Web developers have been itching to develop with HTML5 but have been held back by legacy browsers. Google Chrome Frame can help break this impasse by allowing applications to target HTML5 on versions of Internet Explorer. Today, we’re excited to announce that Google Chrome Frame has graduated from Developer Preview into Beta.

Since our initial launch, we've been listening to developers: Instead of adding new bells and whistles, we've fixed more than 200 bugs to make integration with Internet Explorer seamless while improving security, stability, and performance. For example, we’ve improved our handling of Internet Explorer’s InPrivate browsing, cache clearing, and cookie blocking. All of the enhancements and features of Google Chrome 5.0 are available in Google Chrome Frame too, including HTML5 audio and video, canvas, geolocation, workers, and databases.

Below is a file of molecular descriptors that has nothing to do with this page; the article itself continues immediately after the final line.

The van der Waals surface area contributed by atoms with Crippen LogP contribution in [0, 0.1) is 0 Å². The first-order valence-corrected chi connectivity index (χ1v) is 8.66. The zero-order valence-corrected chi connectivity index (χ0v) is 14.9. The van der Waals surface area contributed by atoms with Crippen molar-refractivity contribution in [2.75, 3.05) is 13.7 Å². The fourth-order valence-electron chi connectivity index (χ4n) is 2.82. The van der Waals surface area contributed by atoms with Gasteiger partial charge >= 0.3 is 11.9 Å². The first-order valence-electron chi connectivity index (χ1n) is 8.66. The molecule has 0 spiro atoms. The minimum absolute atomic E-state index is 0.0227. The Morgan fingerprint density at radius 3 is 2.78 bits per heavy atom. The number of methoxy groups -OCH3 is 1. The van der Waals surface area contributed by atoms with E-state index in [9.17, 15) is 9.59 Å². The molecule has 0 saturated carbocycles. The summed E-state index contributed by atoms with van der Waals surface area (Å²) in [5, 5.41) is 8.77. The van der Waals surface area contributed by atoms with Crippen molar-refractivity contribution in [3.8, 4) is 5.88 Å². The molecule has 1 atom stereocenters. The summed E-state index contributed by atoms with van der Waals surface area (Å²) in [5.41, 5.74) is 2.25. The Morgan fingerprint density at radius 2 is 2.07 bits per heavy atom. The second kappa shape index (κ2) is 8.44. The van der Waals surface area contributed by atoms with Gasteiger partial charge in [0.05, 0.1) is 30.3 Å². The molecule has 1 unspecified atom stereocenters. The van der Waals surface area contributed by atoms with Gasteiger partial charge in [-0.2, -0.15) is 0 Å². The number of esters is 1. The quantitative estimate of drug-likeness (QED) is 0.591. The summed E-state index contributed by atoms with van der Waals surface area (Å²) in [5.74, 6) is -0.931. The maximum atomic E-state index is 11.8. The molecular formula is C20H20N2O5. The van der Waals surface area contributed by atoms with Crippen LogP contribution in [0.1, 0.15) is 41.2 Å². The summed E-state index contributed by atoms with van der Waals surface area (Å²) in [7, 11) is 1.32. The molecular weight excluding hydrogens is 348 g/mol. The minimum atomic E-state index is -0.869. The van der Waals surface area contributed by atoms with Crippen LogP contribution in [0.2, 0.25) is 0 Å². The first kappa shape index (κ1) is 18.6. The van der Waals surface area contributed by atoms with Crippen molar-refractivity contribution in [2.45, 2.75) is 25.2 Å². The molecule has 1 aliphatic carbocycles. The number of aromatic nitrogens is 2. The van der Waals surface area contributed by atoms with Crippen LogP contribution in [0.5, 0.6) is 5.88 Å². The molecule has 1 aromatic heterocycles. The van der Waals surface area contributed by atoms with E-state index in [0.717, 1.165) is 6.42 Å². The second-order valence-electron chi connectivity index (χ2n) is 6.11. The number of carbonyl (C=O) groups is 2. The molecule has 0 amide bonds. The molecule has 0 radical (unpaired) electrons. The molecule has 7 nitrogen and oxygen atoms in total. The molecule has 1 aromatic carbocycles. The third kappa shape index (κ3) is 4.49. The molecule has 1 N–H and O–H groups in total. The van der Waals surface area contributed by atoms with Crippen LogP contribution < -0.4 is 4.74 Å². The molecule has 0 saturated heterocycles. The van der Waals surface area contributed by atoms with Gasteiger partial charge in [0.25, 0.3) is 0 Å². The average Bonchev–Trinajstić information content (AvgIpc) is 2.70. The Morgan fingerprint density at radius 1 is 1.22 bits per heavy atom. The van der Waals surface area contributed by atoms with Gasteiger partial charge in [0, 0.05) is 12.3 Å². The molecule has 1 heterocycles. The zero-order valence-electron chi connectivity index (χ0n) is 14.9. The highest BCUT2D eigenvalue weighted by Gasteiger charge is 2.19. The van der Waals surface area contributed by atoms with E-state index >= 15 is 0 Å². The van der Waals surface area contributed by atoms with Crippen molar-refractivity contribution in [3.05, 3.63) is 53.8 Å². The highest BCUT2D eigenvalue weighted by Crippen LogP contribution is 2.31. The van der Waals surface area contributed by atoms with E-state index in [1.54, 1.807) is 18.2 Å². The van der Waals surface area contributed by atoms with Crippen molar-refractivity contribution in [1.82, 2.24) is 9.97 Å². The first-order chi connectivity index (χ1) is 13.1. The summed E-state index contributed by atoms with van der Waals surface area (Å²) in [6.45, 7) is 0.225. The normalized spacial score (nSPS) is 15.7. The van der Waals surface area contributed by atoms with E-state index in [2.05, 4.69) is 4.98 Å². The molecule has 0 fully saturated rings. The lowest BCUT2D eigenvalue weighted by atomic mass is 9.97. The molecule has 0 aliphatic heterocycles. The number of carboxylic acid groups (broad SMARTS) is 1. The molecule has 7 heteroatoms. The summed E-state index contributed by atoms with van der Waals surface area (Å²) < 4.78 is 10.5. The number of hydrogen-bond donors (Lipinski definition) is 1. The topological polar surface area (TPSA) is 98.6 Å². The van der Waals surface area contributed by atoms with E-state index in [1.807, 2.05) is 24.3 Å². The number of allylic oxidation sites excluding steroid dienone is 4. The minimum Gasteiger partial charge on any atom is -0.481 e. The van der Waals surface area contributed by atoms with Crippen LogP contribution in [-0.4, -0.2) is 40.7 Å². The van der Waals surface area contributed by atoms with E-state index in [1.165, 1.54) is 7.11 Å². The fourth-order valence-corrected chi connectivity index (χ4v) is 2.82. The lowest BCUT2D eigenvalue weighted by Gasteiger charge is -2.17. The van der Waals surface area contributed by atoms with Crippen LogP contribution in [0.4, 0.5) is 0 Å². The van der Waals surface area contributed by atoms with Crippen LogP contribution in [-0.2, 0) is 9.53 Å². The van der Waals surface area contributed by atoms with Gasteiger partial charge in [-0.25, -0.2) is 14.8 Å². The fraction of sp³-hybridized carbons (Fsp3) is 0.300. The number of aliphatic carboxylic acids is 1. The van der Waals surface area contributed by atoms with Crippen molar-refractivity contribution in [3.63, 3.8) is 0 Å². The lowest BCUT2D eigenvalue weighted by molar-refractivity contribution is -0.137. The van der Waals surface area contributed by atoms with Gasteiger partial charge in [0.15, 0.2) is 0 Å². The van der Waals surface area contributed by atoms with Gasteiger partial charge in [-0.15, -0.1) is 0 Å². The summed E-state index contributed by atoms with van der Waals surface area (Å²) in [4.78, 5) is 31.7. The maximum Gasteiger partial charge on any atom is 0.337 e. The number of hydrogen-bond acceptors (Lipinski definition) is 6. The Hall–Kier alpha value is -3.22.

As we've worked on these improvements, we’ve been excited to see sites adopting Google Chrome Frame, including Meebo and all the blogs hosted by WordPress. In addition to our launch partner Google Wave, some other Google properties, including Orkut and YouTube are also relying on Google Chrome Frame to deliver HTML5 experiences to millions of users.

For those of you who want to develop HTML5 applications and deploy them broadly, we encourage you to give Google Chrome Frame a try. Existing users will be auto-updated to the beta, so if you downloaded Google Chrome Frame before, you’ll automatically get the new version. We’re also creating a new dev channel release, where you can try out the cutting-edge features we’re developing. For information on getting started with Google Chrome Frame, our project documentation is the place to start.

We’re always working hard to improve, so expect further enhancements and performance improvements in both the developer and beta versions in the coming weeks. You can help by giving us feedback and filing bugs, and we’ll have more to share in the days ahead.